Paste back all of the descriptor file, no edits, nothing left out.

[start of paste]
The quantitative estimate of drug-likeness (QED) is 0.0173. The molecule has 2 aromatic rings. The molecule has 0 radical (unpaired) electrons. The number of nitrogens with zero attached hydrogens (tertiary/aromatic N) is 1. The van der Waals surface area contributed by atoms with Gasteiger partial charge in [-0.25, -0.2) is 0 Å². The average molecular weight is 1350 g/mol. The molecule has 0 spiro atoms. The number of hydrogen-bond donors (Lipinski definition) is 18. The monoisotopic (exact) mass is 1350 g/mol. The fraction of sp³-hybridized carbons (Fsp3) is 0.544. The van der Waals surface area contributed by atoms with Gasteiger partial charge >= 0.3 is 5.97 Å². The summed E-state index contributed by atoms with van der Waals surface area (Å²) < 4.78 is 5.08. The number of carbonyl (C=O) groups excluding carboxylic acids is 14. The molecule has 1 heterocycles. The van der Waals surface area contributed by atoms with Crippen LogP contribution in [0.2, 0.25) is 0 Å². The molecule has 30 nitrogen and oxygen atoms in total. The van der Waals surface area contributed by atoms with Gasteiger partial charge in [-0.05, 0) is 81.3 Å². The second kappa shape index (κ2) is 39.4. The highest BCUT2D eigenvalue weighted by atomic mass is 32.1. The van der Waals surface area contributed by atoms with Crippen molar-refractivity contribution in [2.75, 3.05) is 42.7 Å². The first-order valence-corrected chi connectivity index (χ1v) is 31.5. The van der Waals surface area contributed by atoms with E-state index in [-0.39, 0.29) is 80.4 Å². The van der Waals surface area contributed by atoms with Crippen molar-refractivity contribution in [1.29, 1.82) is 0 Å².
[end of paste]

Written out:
The quantitative estimate of drug-likeness (QED) is 0.0173. The molecule has 2 aromatic rings. The molecule has 0 radical (unpaired) electrons. The number of nitrogens with zero attached hydrogens (tertiary/aromatic N) is 1. The van der Waals surface area contributed by atoms with Gasteiger partial charge in [-0.25, -0.2) is 0 Å². The average molecular weight is 1350 g/mol. The molecule has 0 spiro atoms. The number of hydrogen-bond donors (Lipinski definition) is 18. The monoisotopic (exact) mass is 1350 g/mol. The fraction of sp³-hybridized carbons (Fsp3) is 0.544. The van der Waals surface area contributed by atoms with Gasteiger partial charge >= 0.3 is 5.97 Å². The summed E-state index contributed by atoms with van der Waals surface area (Å²) < 4.78 is 5.08. The number of carbonyl (C=O) groups excluding carboxylic acids is 14. The molecule has 1 heterocycles. The van der Waals surface area contributed by atoms with Crippen LogP contribution in [0.2, 0.25) is 0 Å². The molecule has 30 nitrogen and oxygen atoms in total. The van der Waals surface area contributed by atoms with Gasteiger partial charge in [-0.05, 0) is 81.3 Å². The second kappa shape index (κ2) is 39.4. The highest BCUT2D eigenvalue weighted by atomic mass is 32.1. The van der Waals surface area contributed by atoms with Crippen molar-refractivity contribution in [2.75, 3.05) is 42.7 Å². The first-order valence-corrected chi connectivity index (χ1v) is 31.5. The van der Waals surface area contributed by atoms with E-state index in [-0.39, 0.29) is 80.4 Å². The van der Waals surface area contributed by atoms with Crippen molar-refractivity contribution in [1.29, 1.82) is 0 Å².